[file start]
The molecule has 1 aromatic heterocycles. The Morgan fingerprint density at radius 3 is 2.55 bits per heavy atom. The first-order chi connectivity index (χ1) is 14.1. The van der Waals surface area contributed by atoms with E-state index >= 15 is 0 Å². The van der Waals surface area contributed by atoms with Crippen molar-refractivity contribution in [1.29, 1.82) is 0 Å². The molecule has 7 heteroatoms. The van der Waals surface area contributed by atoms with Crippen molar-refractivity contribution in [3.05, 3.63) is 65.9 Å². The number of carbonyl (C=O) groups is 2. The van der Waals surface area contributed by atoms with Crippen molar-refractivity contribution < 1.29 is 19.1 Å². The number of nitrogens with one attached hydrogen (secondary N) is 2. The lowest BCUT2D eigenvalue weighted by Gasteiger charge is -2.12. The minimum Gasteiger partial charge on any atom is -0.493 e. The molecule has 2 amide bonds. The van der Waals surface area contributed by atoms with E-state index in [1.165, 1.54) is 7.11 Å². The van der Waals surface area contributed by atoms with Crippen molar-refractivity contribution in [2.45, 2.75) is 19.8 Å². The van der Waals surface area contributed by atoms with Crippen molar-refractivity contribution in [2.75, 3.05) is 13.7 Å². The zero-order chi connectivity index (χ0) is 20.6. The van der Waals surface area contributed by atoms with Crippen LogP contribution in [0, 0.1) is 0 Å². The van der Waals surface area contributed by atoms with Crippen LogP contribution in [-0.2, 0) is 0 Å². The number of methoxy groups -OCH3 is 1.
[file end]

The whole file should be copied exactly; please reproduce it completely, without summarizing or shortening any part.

The molecule has 1 aromatic heterocycles. The Morgan fingerprint density at radius 3 is 2.55 bits per heavy atom. The first-order chi connectivity index (χ1) is 14.1. The van der Waals surface area contributed by atoms with E-state index >= 15 is 0 Å². The van der Waals surface area contributed by atoms with Crippen molar-refractivity contribution in [1.29, 1.82) is 0 Å². The molecule has 7 heteroatoms. The van der Waals surface area contributed by atoms with Crippen molar-refractivity contribution in [3.05, 3.63) is 65.9 Å². The number of carbonyl (C=O) groups is 2. The van der Waals surface area contributed by atoms with Crippen molar-refractivity contribution < 1.29 is 19.1 Å². The number of nitrogens with one attached hydrogen (secondary N) is 2. The lowest BCUT2D eigenvalue weighted by Gasteiger charge is -2.12. The minimum Gasteiger partial charge on any atom is -0.493 e. The molecule has 2 amide bonds. The van der Waals surface area contributed by atoms with E-state index in [1.165, 1.54) is 7.11 Å². The van der Waals surface area contributed by atoms with Crippen molar-refractivity contribution in [2.45, 2.75) is 19.8 Å². The van der Waals surface area contributed by atoms with Crippen molar-refractivity contribution in [2.75, 3.05) is 13.7 Å². The zero-order chi connectivity index (χ0) is 20.6. The van der Waals surface area contributed by atoms with Crippen LogP contribution in [0, 0.1) is 0 Å². The van der Waals surface area contributed by atoms with Crippen LogP contribution in [-0.2, 0) is 0 Å². The number of methoxy groups -OCH3 is 1.